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Songs of Invitation and Challenge Sung by the Descendants of Rongomai-wahine

Songs of Invitation and Challenge Sung by the Descendants of Rongomai-wahine

Some fifty years ago, about the year 1894, a move to strengthen their Church was made by leading Church of England Maoris throughout the North Island. Inspirational rallies were held in many centres, and many churches and meeting houses were erected as the result of this movement.

To create enthusiasm among the people, each tribe divided themselves into groups. Each group chose its strongest ancestor or ancestress to be its mana, and designed and made a flag with the name of the ancestor or ancestress worked upon it. At the page 90commencement of meetings each group marched into the marae or courtyard, led by the standard-bearer carrying the flag.

At gatherings such as this the Maori people love to discuss their tribal beginnings and the outstanding details of their history. Nor are any apologies made as the weaknesses and failures of other tribes are brought to light. The remarks are challenging in the extreme, and are accompanied by wit, physical and facial gestures, and every other artifice of the orator. Feelings are not spared as each tribe endeavours to assert its superiority over the others. What to the pakeha would be mortal insult and a sufficient basis for slander, is to the Maori all part of the game. The pakeha tries to hide his unhappy past, but the Maori has no chance of forgetting his.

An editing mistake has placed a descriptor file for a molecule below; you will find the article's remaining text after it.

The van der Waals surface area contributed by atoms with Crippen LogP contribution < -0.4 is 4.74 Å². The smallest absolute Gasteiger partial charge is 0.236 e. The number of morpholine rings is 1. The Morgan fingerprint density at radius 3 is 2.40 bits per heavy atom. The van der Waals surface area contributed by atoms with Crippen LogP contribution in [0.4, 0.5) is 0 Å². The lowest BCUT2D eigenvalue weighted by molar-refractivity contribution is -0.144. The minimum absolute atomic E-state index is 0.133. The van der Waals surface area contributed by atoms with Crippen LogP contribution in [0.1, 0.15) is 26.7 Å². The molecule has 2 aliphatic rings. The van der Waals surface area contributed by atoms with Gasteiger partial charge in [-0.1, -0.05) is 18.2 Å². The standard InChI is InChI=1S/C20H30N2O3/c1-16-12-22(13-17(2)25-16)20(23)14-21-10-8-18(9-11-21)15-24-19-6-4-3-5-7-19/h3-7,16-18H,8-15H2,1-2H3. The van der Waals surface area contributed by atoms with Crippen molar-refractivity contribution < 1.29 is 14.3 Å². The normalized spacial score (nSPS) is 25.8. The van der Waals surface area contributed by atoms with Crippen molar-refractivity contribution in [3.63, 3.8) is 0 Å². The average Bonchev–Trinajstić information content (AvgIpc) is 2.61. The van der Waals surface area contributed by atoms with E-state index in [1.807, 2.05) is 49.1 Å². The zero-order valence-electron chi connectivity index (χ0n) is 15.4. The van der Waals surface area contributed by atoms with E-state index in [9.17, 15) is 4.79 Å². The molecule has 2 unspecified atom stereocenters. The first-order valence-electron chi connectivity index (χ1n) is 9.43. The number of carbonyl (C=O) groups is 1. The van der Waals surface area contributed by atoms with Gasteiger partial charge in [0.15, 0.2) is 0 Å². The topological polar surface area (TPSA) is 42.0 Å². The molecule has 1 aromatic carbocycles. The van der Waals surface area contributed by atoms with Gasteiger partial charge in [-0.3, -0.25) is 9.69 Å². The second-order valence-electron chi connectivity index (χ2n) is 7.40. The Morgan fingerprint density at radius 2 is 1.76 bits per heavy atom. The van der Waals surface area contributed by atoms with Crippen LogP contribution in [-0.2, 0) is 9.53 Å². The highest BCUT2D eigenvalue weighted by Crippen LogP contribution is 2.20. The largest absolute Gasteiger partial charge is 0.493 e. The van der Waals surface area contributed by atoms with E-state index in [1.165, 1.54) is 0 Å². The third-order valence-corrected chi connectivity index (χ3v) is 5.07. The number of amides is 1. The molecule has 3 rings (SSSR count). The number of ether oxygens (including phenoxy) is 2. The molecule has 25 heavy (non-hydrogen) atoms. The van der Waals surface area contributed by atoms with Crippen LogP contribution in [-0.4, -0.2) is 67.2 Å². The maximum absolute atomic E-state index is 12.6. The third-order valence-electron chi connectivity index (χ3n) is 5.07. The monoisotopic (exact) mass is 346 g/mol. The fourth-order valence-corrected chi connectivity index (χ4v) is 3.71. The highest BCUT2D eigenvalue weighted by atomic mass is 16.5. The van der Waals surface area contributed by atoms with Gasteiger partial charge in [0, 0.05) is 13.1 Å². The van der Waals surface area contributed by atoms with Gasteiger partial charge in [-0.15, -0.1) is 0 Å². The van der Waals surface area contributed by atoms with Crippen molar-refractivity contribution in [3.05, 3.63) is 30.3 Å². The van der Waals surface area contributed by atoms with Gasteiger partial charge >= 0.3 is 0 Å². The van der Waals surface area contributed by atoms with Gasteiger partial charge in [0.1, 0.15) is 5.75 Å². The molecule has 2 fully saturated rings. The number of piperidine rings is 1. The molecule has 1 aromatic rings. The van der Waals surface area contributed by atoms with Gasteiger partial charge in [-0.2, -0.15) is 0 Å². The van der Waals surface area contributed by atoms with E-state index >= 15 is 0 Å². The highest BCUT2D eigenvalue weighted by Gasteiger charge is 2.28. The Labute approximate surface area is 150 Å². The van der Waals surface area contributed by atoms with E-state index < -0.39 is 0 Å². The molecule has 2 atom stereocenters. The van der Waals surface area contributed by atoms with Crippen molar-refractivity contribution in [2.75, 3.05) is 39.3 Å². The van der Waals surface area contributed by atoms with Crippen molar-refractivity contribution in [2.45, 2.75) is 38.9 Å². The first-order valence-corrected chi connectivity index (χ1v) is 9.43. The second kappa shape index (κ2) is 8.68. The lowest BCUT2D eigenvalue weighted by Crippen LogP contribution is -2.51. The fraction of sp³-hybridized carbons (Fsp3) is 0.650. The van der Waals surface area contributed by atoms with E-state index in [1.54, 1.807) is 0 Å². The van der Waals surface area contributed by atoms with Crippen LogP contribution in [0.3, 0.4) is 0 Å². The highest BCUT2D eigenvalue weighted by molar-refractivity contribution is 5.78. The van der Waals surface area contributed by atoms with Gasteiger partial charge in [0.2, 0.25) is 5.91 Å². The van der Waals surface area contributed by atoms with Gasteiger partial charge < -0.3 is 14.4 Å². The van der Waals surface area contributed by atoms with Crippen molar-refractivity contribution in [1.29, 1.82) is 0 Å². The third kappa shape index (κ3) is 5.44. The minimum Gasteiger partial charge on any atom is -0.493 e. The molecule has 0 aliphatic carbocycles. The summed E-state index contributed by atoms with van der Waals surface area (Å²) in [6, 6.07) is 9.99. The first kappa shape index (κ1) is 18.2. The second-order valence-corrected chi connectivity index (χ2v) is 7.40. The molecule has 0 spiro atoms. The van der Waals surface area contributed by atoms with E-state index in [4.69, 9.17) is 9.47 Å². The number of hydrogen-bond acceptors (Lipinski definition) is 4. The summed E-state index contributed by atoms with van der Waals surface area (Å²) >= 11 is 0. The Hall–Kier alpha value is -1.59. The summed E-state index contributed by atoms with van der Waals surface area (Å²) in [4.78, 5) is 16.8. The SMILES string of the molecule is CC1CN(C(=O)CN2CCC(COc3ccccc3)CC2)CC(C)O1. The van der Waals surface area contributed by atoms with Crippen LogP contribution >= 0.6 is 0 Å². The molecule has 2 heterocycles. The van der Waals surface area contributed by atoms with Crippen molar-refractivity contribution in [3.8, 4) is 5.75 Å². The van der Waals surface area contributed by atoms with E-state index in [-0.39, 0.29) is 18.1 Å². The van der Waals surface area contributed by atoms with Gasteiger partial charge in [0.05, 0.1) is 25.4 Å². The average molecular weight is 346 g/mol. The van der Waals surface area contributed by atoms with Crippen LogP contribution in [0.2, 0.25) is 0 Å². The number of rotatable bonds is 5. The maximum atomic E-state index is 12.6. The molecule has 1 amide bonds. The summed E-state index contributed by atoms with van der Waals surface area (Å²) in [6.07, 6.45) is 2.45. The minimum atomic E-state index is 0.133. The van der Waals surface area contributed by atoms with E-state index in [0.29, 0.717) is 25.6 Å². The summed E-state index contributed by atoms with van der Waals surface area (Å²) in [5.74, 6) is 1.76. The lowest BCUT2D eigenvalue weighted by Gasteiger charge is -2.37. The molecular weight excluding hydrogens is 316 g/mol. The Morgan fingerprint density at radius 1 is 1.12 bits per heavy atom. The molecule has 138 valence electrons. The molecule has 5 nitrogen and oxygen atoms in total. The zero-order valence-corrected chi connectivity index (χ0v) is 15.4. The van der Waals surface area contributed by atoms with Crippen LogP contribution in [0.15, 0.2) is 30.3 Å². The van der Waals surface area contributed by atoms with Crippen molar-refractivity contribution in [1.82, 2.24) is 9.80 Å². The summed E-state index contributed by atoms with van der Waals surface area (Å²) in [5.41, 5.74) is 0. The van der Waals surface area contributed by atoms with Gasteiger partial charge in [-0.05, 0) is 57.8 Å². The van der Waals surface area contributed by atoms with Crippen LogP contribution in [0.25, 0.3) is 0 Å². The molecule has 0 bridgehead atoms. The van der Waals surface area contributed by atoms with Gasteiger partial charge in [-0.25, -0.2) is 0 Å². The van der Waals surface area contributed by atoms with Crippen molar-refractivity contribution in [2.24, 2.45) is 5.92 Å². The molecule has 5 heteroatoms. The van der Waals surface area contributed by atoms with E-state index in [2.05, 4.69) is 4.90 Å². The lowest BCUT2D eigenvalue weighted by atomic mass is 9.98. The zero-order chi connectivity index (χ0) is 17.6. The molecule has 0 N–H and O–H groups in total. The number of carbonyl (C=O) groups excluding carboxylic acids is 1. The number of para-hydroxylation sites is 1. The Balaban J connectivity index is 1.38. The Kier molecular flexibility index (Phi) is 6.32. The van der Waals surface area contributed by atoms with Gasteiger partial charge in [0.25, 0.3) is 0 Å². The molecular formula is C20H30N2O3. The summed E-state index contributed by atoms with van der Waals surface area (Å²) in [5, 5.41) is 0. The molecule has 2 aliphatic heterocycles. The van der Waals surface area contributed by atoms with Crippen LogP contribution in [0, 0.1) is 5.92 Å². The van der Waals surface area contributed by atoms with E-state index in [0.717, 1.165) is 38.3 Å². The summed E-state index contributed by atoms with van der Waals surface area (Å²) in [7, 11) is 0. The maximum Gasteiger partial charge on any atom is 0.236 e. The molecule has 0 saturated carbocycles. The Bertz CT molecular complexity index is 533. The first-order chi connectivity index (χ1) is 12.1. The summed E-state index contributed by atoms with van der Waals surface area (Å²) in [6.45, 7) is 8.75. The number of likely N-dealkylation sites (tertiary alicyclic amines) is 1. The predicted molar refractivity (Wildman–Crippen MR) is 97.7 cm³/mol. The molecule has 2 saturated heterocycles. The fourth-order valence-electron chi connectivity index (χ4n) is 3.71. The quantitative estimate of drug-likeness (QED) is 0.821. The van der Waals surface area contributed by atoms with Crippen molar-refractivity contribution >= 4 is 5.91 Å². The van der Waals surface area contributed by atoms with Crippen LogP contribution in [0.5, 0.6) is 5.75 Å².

The Mahia group of the Ngati Kahungunu tribe naturally selected Rongomai-wahine as their mana and designed their flag accordingly. Eraihia Maru, leader of the Mahia group, composed the following songs on information supplied by Paora Tunge and several elders of the Wairoa district. Eraihia and his people attended every meeting and sung the songs, and such was the superior position of the Mahia people that the facts therein were never contradicted but received general approval. When flown, the flag of Rongomai was placed at the top of the pole above all other flags. Pakehas, reading the translation, must realise the impossibility of presenting an exact translation. Nor do we explain the allusions. They will be fully understood by Maori readers.